South Korean presidents have only one five-year term to serve. If this unseats President Park and a milquetoast party fills the void, it's all going to get too real when Kim Jong-Un shells an island the way his dad did.
It's like watch PM Hair-Boy pretend to get serious about trade now that a diametrically opposite leader will assume office in a couple of short months.
If Trump is serious about re-negotiating or scrapping deals like NAFTA, countries like Mexico (which has benefited greatly from NAFTA) and China, that inserts itself into any trade deal it can dominate, might see themselves on the outside.
Canada, under the leadership of whoever pays for Trudeau, can't pretend that it defends its own interests while pushing for a carbon tax that will push industries out of the country, stalling pipelines, handing business over to the paper dragon, China, or letting in droves of unvetted migrants to stay.
Out of one's depth, is my point.
Yeah, I would call an intolerant, murderous culture "toxic":
American civil rights organizations and faith leaders said Friday they were disturbed by Trump’s appointment of retired Lt. Gen. Michael T. Flynn to be his top national security adviser. Flynn, a former head of the Defense Intelligence Agency, has repeatedly referred to Islam as “a cancer,” claimed that a “fear of Muslims is rational” and warned — despite a lack of evidence — that Sharia or Islamic law is spreading throughout the United States.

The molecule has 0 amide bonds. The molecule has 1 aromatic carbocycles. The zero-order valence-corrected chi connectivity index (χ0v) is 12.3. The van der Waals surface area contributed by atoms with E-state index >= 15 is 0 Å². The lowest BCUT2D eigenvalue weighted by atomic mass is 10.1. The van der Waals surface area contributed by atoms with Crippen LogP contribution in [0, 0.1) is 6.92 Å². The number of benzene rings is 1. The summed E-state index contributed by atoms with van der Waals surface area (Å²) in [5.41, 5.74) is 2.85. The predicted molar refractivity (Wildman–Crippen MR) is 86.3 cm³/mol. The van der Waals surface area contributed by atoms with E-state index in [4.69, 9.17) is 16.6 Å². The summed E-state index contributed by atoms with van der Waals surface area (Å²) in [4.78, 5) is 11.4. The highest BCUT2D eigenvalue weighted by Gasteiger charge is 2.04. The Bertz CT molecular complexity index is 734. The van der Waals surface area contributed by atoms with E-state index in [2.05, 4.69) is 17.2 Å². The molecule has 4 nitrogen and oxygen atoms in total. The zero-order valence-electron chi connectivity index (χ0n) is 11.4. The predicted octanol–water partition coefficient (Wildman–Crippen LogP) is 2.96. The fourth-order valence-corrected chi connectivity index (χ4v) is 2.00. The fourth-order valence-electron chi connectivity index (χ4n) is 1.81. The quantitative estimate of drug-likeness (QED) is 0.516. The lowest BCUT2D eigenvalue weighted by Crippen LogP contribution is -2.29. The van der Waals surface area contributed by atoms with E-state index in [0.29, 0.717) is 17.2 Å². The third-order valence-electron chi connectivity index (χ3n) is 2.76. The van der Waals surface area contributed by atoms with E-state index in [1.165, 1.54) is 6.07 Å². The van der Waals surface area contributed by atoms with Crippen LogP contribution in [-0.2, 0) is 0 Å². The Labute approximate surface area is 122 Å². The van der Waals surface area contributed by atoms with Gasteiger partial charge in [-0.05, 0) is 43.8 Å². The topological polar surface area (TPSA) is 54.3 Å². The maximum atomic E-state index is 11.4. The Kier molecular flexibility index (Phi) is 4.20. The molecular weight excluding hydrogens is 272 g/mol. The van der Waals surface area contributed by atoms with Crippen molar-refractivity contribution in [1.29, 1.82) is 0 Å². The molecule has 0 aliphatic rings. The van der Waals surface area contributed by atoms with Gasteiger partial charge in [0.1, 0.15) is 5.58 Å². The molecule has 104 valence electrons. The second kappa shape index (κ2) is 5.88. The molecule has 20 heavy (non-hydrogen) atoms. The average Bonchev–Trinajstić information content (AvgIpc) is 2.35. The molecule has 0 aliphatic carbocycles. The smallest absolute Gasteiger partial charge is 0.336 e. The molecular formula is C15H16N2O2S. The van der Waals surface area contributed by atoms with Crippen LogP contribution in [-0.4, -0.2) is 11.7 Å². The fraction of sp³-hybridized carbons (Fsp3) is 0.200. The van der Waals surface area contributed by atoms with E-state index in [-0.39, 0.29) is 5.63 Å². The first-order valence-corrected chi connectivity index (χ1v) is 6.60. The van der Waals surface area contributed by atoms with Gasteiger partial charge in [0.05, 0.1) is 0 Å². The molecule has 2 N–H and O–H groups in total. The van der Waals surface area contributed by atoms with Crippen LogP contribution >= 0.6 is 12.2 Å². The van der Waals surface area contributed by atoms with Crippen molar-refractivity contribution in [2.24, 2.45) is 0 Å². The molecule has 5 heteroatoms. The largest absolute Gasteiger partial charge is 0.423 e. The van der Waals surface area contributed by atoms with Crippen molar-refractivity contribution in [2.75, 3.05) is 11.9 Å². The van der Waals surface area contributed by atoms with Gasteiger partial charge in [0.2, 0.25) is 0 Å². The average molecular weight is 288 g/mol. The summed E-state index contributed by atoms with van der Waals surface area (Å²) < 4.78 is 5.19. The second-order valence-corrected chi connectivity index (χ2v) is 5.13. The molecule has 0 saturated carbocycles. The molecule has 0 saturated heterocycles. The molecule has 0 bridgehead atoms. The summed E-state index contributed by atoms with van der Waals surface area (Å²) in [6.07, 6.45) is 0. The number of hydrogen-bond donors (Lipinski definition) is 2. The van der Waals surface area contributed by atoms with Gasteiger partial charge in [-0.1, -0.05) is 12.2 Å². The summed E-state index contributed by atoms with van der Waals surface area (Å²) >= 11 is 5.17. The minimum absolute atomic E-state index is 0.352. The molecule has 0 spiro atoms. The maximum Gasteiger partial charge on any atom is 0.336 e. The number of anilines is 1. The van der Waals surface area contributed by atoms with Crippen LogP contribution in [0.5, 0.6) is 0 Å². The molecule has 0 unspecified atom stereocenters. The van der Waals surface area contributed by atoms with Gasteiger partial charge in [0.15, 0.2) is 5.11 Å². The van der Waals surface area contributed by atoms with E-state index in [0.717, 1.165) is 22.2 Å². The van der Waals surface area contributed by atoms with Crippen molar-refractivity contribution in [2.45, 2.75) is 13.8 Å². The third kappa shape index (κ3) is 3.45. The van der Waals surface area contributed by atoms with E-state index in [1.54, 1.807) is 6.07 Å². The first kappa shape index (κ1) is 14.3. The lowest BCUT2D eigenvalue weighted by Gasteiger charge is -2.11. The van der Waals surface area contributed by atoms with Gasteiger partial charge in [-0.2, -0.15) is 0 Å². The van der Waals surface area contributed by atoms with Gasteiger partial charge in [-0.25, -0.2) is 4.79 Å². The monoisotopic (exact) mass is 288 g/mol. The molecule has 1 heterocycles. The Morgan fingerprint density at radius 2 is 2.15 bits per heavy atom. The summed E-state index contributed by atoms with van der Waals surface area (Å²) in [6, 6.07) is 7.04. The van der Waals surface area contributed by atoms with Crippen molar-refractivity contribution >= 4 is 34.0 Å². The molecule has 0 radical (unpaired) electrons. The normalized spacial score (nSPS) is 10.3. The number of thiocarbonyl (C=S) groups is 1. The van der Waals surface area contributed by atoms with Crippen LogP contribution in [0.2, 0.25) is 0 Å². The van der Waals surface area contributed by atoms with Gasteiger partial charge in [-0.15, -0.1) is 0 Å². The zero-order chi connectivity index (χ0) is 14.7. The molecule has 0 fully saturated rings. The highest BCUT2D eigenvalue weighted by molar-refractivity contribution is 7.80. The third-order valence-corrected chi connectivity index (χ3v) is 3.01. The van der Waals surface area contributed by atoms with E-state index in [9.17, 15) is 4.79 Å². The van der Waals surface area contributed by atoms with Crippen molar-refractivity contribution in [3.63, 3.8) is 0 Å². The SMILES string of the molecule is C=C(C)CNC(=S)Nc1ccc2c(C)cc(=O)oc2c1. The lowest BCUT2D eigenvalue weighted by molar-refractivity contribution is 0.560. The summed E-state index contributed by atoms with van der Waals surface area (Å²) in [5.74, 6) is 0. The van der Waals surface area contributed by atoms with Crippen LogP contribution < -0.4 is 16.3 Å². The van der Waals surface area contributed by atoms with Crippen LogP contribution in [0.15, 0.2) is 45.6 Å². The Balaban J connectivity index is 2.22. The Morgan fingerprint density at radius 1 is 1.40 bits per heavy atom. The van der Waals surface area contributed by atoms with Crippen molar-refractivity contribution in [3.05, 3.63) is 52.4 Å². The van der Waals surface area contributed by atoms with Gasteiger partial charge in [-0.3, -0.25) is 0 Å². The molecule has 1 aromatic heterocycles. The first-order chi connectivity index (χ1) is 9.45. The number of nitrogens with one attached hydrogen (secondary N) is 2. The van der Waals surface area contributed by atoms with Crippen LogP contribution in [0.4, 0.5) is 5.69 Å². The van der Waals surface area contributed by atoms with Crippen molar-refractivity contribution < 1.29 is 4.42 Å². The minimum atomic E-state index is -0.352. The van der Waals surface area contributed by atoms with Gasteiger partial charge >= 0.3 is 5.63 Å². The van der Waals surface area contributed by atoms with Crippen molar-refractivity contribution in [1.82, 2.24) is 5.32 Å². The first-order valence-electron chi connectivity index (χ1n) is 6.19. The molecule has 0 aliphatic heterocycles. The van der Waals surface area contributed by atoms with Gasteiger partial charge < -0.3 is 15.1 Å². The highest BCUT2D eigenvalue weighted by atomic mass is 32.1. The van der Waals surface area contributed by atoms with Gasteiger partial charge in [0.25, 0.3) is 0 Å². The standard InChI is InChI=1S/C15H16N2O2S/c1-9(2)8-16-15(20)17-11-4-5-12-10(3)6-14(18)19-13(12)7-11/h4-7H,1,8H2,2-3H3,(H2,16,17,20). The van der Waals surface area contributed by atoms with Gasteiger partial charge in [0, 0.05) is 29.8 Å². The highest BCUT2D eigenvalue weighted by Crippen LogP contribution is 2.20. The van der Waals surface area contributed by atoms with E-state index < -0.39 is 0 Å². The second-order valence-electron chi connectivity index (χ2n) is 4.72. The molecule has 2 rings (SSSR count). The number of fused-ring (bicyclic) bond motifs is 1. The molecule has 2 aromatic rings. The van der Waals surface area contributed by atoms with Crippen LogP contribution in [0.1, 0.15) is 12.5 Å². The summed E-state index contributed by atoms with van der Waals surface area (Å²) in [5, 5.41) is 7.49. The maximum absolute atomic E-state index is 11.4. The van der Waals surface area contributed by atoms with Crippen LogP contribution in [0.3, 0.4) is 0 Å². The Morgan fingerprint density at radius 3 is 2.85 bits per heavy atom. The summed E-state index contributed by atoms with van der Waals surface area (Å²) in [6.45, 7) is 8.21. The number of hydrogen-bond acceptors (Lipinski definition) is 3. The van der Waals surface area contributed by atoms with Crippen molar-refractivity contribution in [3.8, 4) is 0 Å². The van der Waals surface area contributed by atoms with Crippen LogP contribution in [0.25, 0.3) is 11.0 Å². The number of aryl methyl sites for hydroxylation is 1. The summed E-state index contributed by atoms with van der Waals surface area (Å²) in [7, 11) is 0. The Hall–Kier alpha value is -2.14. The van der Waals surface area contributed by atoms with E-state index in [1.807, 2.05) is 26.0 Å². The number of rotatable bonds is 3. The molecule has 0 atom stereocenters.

(Sidebar: yes, about that...)
Case in point:
Daddo said that while some of the older IS militants could be friendly, the younger jihadists were overzealous in pressuring them to convert.
"One day, one of them came asking for money and gold. He poked his rifle into my ribs and said 'You have to give to us,'" she said, explaining that she forked over about $300, while Badriya gave up 15-carat gold to pay the jizya tax.
In an another instance, about 20 IS militants came to the house and tried to force the women to convert and recite the Islamic declaration of faith.
"I told him we had our beliefs and they had theirs," Daddo said.
"He told me to spit on a picture of the Virgin Mary and a crucifix," she continued. "I refused but he made me. The whole time I was telling God in my heart that I did not mean any of this."
Okay. When will you resign, Premier Wynne?
Premier Kathleen Wynne is calling high electricity prices her “mistake.”
In a speech to party faithful at the Ontario Liberal annual general meeting today in Ottawa, Wynne says she takes responsibility “for not paying close enough attention to some of the daily stresses in Ontarians’ lives.”